Pupils could each lose at least £16,000 in future earnings due to missed lessons during the pandemic, rising to £46,000 in a worst-case scenario if the Government fails to intervene, a report suggests.

Significant additional spending is needed to help pupils recover from lost learning in order to avoid long-term damage to their life chances, according to the Education Policy Institute (EPI) think tank.

The Prime Minister’s levelling up agenda is “under serious threat” from large pupil learning losses found in parts of the north of England and the Midlands, the think tank suggests.

The analysis estimates that learning losses could lead to lost lifetime earnings of at least £16,000 per pupil, but it could range from £8,000 to £46,000 per pupil depending on the extent of learning loss.

These earnings losses would generate a total long-run cost of between £78 billion and £463 billion across the 10 million children in the education system in England, the report suggests.

Researchers say there are several risks to the delivery of the National Tutoring Programme (NTP) – the Government’s flagship programme for helping pupils to catch up with pandemic learning loss.

Schools can access subsidised tutoring from an approved list of providers known as tuition partners under the scheme.

But the report says there are regional disparities in the NTP’s reach, with the take-up of the tuition partners element of the programme in the north of England far lower than the south.

The Government should make sure the scheme can be accessed in “hard-to-reach” areas in parts of the North and in coastal areas, it adds.

Ahead of the spending review, the think tank has reiterated its calls for a three-year funding package of £13.5 billion in England to reverse the damage done by Covid-19 to pupils’ education.

So far the Government has allocated £3.1bn for education recovery to help pupils catch up.

England’s Children’s Commissioner Dame Rachel de Souza and leaders of a number of children’s charities are also calling on the Government to put children’s needs at the heart of the recovery amid the pandemic.

Their letter to Chancellor Rishi Sunak says: “We want to see the Government take leadership and guarantee meaningful, multi-year investment to support children’s futures.

“We want this investment to have a particular focus on the needs of the most disadvantaged children, who have been most impacted by the pandemic.”

Luke Sibieta, co-author and research fellow at EPI, said: “The level of lost learning seen by pupils in England is considerable.

“Left unaddressed, our modelling shows that these losses may have adverse consequences for millions of pupils, negatively affecting their lifetime earnings. In total, this could cost the Government hundreds of billions in national income.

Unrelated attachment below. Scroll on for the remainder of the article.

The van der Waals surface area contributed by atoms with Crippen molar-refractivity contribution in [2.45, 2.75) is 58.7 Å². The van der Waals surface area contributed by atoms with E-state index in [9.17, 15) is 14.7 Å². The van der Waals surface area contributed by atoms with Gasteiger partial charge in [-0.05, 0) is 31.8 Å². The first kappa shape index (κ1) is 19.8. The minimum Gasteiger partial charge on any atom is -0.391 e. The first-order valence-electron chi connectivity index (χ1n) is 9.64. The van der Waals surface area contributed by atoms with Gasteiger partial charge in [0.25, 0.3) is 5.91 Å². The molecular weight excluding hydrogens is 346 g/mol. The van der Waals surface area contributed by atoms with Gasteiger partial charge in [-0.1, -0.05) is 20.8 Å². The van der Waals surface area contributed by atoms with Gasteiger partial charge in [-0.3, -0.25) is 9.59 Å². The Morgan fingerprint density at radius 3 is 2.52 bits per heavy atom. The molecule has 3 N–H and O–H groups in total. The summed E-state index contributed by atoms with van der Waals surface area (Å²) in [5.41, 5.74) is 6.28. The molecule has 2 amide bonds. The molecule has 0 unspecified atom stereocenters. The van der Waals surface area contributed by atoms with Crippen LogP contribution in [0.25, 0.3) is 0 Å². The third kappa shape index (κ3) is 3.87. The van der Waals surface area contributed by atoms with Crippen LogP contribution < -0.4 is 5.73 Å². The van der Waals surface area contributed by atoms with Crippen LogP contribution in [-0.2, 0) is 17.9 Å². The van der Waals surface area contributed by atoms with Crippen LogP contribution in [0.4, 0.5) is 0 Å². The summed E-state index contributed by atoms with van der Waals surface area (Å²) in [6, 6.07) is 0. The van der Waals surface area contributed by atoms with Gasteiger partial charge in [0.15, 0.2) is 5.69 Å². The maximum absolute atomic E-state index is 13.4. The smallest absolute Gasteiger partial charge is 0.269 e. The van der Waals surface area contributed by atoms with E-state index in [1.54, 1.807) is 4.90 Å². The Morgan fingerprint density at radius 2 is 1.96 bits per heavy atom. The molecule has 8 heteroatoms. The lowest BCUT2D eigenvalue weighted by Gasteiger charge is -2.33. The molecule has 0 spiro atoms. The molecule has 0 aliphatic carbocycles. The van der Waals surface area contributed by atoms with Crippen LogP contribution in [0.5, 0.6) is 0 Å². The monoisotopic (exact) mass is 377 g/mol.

“We need to see more ambitious efforts to repair the damage done by the pandemic to pupils’ learning.”

Natalie Perera, chief executive of EPI, added: “Pupils in parts of the north of England and the Midlands are facing learning losses that are greater than those in other regions.

“Current education recovery support for young people, including the Government’s National Tutoring Programme, is yet to address these disparities – leaving the Prime Minister’s levelling up agenda under serious threat.”

Julie McCulloch, director of policy at the Association of School and College Leaders (ASCL), said: “This report presents a grim picture of the substantial learning loss suffered by young people during the course of the coronavirus pandemic and is a clarion call to the Government that a substantial education recovery fund is required at next week’s spending review.”

Nick Brook, deputy general secretary of school leaders’ union NAHT, added: “Building a new tutoring profession will take effort. It requires a plan and sustained funding.

“Without it, the tutoring revolution risks coming to a screeching halt.”

A Government spokeswoman said: “We have committed to an ambitious, long-term education recovery plan which will deliver world-class training for thousands of teachers and high-quality tutoring for millions of pupils.

“We are significantly expanding the National Tutoring Programme this year, building on the progress from last year when more than 300,000 children benefited, and giving schools more flexibility to deliver tutoring that works for them and their families.

“This investment in education recovery – of over £3 billion to date – comes on top of the £14.4 billion this Government is investing in schools in total over the three years up to 2022-23, helping young people leave school better educated, better skilled and ready for the world of work.”